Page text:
White House Ornament

By Linda Tarr | For The Olympian • Published December 06, 2008

White House is new home for Evergreen grad’s decoration.

White House is new home for Evergreen grad’s decoration.

Fused Glass Ornament
Kim Merriman Glass Artist
Fused Glass Ornament

Art created by an Evergreen State College alumna became part of the traditional White House holiday celebration this week.

Olympia glass artist Kim Merriman's ornament adorns the White House tree, and will remain catalogued and stored in Washington, D.C., after the holiday season.

"I'm very excited to be part of it," Merriman said. "It's a thrill. The whole White House is this huge decoration with lots of tradition from many, many, many decades. To be just a little tiny part of that was quite a moment."

Congressman Brian Baird, D-Wash., asked Merriman to create the Third District ornament.

This is the first year the White House invited members of the House of Representatives to contribute to the White House tree by selecting an artist, according to a news release from Baird's office.

"From the Cascades to the coast, Southwest Washington is blessed with some of the most beautiful country in the nation," Baird said in a news release.

"Kim has captured that beauty in her design, and I'm proud to see Southwest Washington represented on the White House tree," he said.

The theme for this year's ornaments is red, white and blue. Merriman said the ornament is mostly blue on the bottom to represent the Pacific Ocean. An upward swirl of blue represents the rivers in the area. This ends at the base of white mountains to evoke Mount St. Helens. Small red specks in the rivers represent the salmon run.

"On top around the back side of the mountain red chunks of glass represent the kinds of sunsets we have here," Merriman said.

She is well-known for her glass wall art, which integrates custom-made fused glass with steel, copper, brass or aluminum.

She uses iridescent glass and brushed metals with reflective qualities to make colors look different when viewed straight on versus at an angle. They also vary when lit with sunlight or an artificial spotlight.

"They're alive," she said. "They are ever-changing."

Glass artist's ornament in Washington, D.C.

Her art is commissioned worldwide - recently as far away as Singapore. This year, she also designed eight large sculptures for the new Bellin Health Corporation oncology center in Wisconsin.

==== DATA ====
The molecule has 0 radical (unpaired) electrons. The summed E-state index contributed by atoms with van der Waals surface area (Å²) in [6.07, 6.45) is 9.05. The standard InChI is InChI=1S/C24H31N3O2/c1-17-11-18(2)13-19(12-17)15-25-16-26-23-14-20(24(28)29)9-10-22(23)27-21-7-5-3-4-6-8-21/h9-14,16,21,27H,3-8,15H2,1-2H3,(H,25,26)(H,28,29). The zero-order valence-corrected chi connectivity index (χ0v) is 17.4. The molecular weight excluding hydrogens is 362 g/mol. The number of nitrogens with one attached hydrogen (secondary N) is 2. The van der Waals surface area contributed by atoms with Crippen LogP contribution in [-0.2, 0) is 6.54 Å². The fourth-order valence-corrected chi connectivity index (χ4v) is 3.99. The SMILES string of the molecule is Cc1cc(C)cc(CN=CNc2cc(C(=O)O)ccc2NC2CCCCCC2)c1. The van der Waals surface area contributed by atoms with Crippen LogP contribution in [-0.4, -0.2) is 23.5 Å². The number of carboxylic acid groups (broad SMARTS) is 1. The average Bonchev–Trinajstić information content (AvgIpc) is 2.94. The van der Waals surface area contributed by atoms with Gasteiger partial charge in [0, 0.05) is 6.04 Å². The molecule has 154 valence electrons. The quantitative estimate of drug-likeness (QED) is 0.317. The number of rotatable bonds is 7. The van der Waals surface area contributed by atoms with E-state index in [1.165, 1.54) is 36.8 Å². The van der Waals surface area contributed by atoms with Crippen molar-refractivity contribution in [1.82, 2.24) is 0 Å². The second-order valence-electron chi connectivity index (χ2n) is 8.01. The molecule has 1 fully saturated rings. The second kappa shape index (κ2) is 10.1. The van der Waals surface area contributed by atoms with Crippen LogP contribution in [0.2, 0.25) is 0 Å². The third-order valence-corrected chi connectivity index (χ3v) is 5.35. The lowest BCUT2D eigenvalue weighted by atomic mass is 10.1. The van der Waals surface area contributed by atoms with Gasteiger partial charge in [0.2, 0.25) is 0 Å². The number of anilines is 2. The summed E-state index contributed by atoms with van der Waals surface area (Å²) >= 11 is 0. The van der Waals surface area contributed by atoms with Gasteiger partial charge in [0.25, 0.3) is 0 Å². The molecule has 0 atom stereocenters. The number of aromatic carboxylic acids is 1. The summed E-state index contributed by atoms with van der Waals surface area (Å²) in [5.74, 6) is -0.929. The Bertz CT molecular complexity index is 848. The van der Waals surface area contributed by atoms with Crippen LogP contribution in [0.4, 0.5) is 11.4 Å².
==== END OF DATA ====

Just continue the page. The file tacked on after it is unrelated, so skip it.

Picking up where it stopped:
Aside from the thrill of being selected to represent her district via art, Merriman loves the fact that a "Greener grad" produced the piece.

"It's one of those full circle moments," she said. "Those serve as markers in our lives that are really important moments to us."

Merriman graduated from Evergreen and was hired shortly thereafter in 1994 as Evergreen's director of government relations. She held the post for seven years before beginning her art career.

Merriman also is no stranger to politics. She spent more than a decade working for the Washington State Senate prior to becoming a "mature student" at Evergreen. She actively participates in local issues as a citizen, from land use to critical areas to geoduck harvesting policies.

"I find it fascinating, and I think it's really important that people, if they can, are involved in helping shape public policy and shape the places they live," she said.

Her art career began at home in 2000. She decided to take a welding class at Evergreen so she could create a screen to hide utility boxes and other unsightly, though necessary, items in her entryway.

"That first night I came home from that class and said to husband, 'I'm going to go buy all this equipment and be a welder," she said. "His eyes glazed over with a look of, 'She kind of looks like my wife but something thing happened to her between time she went to the college and the time she came home.' He thought it would pass."

It did not. After creating outdoor art for a time, Merriman switched to indoor pieces.

"I traded in power suits and heels for power tools and steel," she said.